1. ## Divisibility Problem(2)

Show that if $\displaystyle n>1$ is an integer, then $\displaystyle n$ does not divide $\displaystyle 2^n-1$.

2. A simple case for primes $\displaystyle p$:

By Fermat's Little Theorem, $\displaystyle 2^p-1\equiv 2-1\equiv 1\pmod{p}$. Therefore, $\displaystyle p$ does not divide $\displaystyle 2^p-1$.

3. This is my attempt , i am not sure if it is correct . For me i find that i always make mistakes in the problems about number theory , logical errors , computational mistakes , etc .

Note that $\displaystyle n$ cannot be even , otherwise , $\displaystyle 2^n - 1$ is odd which cannot have $\displaystyle 2$ as its factor . In other words , $\displaystyle (2,n) = 1$ .

Consider the case that we can find a number $\displaystyle n > 1$ satisfying $\displaystyle 2^n - 1 = 1 + 2+ 2^2 + 2^3 + ... + 2^{n-1} \equiv 0 \bmod{n}$
. Also let $\displaystyle n$ be minimum .

As we know $\displaystyle n$ is odd , we have $\displaystyle 2^{\phi(n)} \equiv 1 \bmod{n}$ but note that it is not necessary of $\displaystyle \phi(n)$
to be the order so we can find the minimal $\displaystyle d|\phi(n)$ such that $\displaystyle 2^d - 1 \equiv 0 \bmod{n}$ , with a litte reminder $\displaystyle 1<d<n$ . If $\displaystyle d$ doesn't divide $\displaystyle n$ , write $\displaystyle n = pd + r ~,~ 0<r<d$ . We have

$\displaystyle (1+2+2^2 + ... + 2^{d-1} ) + (2^d + ... + 2^{2d-1} ) + ... + (2^{pd} + ... + 2^{pd+r-1} ) \equiv 0 \bmod{n}$

$\displaystyle (1+2+ 2^2 + ... + 2^{d-1} ) + (1+ ... + 2^{d-1} ) + ... + (1 + ... + 2^{r-1} ) \equiv 0 \bmod{n}$

$\displaystyle p (1+2+ 2^2 + ... + 2^{d-1} ) + (1 + ... + 2^{r-1} ) \equiv 0 \bmod{n}$

$\displaystyle p( 2^d - 1 ) + (2^r - 1 ) \equiv 0 \bmod{n}$

$\displaystyle 2^r \equiv 1 \bmod{n}$ which contradicts the minimality of $\displaystyle d$ .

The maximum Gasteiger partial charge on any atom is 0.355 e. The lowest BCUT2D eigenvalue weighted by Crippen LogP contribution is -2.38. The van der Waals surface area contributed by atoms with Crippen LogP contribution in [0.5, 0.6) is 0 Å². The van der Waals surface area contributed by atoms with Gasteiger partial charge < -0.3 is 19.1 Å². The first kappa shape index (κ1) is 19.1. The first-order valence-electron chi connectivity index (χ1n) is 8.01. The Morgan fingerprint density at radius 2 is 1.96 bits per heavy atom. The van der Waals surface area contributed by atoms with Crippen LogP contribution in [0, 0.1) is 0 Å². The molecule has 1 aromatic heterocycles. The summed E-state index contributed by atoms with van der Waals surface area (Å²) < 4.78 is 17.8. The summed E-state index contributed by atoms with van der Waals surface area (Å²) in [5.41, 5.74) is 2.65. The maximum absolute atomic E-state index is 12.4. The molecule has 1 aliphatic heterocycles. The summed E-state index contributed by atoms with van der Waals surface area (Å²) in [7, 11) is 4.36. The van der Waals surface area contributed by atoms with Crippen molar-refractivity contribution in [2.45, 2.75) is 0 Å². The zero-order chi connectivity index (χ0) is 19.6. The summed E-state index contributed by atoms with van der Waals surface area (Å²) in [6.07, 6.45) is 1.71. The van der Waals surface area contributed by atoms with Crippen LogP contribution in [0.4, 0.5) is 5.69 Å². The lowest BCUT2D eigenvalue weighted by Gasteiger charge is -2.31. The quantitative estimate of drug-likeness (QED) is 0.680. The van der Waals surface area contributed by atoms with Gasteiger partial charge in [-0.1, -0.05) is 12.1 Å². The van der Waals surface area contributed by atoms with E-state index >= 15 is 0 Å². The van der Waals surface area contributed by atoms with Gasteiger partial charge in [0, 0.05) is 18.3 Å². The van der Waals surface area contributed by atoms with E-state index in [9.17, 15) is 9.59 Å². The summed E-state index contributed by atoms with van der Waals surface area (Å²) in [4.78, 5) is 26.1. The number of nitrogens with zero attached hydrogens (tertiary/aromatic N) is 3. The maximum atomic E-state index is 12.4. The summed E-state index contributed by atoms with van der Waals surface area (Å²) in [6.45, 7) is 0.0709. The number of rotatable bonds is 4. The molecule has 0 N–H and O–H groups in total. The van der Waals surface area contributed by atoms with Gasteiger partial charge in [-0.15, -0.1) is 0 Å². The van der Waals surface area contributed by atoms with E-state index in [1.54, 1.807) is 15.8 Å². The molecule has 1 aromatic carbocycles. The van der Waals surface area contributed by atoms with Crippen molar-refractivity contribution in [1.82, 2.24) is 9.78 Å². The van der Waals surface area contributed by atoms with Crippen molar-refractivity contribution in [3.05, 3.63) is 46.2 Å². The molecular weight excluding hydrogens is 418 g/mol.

Suppose $\displaystyle d | n$ , Then from $\displaystyle 2^d - 1\equiv 0 \bmod{n}$ implies that $\displaystyle 2^d - 1 \equiv 0 \bmod{d}$ .

But $\displaystyle d < n$ so it cannot equal $\displaystyle n$ , this also contradicts the minimality of $\displaystyle n$ .

4. I had this as a problem in the past, but in the contrapositive (which is equivalent) form: If $\displaystyle n|2^n-1$, then $\displaystyle n=1$. (Incidentally, I was provided with a hint)

I want to offer another solution; I will use the following lemma: For positve integers $\displaystyle u$, $\displaystyle v$, and $\displaystyle n$, if $\displaystyle a^u\equiv1\bmod n$ and $\displaystyle a^v\equiv1\bmod n$, then $\displaystyle a^d\equiv1\bmod n$, where $\displaystyle d=(u,v)$.

Since $\displaystyle n>1$, $\displaystyle n$ has a least prime divisor $\displaystyle p$. Suppose to the contrary that $\displaystyle 2^n\equiv1\bmod n$, then since $\displaystyle p|n$ we have $\displaystyle 2^n\equiv1\bmod p$.
By Fermat's Theorem, $\displaystyle 2^{p-1}\equiv 1\bmod p$. Now, according to the lemma it follows that $\displaystyle 2^d\equiv 1\bmod p$, where $\displaystyle d=(n,p-1)$.

We cannot have $\displaystyle d>1$, because $\displaystyle d|n$ and also $\displaystyle 1<d<p$, but $\displaystyle p$ is the smallest divisor of $\displaystyle n$ that is greater than 1.
Thus, we're left with $\displaystyle d=1$.
$\displaystyle 2^d=2^1\equiv1\bmod p$, which implies that $\displaystyle p|1$, contradiction.